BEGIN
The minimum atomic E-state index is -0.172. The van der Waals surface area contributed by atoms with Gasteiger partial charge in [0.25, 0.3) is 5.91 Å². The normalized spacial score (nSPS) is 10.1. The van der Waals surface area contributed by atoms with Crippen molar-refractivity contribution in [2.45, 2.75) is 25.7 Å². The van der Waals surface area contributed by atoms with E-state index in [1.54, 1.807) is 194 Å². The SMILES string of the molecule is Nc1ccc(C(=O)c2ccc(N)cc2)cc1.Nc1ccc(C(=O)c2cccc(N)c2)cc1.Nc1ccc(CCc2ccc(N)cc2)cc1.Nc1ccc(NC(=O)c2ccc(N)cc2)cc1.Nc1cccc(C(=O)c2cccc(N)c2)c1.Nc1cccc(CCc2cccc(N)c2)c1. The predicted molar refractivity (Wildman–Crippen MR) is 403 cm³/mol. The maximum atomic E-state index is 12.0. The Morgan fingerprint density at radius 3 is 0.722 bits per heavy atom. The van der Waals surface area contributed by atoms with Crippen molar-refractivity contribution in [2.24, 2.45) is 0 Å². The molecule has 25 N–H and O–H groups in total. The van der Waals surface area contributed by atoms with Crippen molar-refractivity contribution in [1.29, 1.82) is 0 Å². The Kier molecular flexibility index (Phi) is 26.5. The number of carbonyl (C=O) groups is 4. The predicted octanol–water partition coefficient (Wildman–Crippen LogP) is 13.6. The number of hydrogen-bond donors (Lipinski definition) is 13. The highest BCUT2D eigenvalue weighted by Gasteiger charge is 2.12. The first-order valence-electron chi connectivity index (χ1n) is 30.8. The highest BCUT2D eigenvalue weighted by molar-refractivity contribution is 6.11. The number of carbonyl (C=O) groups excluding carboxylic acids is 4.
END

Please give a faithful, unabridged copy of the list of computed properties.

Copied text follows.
The minimum atomic E-state index is -0.172. The van der Waals surface area contributed by atoms with Gasteiger partial charge in [0.25, 0.3) is 5.91 Å². The normalized spacial score (nSPS) is 10.1. The van der Waals surface area contributed by atoms with Crippen molar-refractivity contribution in [2.45, 2.75) is 25.7 Å². The van der Waals surface area contributed by atoms with E-state index in [1.54, 1.807) is 194 Å². The SMILES string of the molecule is Nc1ccc(C(=O)c2ccc(N)cc2)cc1.Nc1ccc(C(=O)c2cccc(N)c2)cc1.Nc1ccc(CCc2ccc(N)cc2)cc1.Nc1ccc(NC(=O)c2ccc(N)cc2)cc1.Nc1cccc(C(=O)c2cccc(N)c2)c1.Nc1cccc(CCc2cccc(N)c2)c1. The predicted molar refractivity (Wildman–Crippen MR) is 403 cm³/mol. The maximum atomic E-state index is 12.0. The Morgan fingerprint density at radius 3 is 0.722 bits per heavy atom. The van der Waals surface area contributed by atoms with Crippen molar-refractivity contribution in [2.24, 2.45) is 0 Å². The molecule has 25 N–H and O–H groups in total. The van der Waals surface area contributed by atoms with Crippen molar-refractivity contribution in [1.29, 1.82) is 0 Å². The Kier molecular flexibility index (Phi) is 26.5. The number of carbonyl (C=O) groups is 4. The predicted octanol–water partition coefficient (Wildman–Crippen LogP) is 13.6. The number of hydrogen-bond donors (Lipinski definition) is 13. The highest BCUT2D eigenvalue weighted by Gasteiger charge is 2.12. The first-order valence-electron chi connectivity index (χ1n) is 30.8. The highest BCUT2D eigenvalue weighted by molar-refractivity contribution is 6.11. The number of carbonyl (C=O) groups excluding carboxylic acids is 4.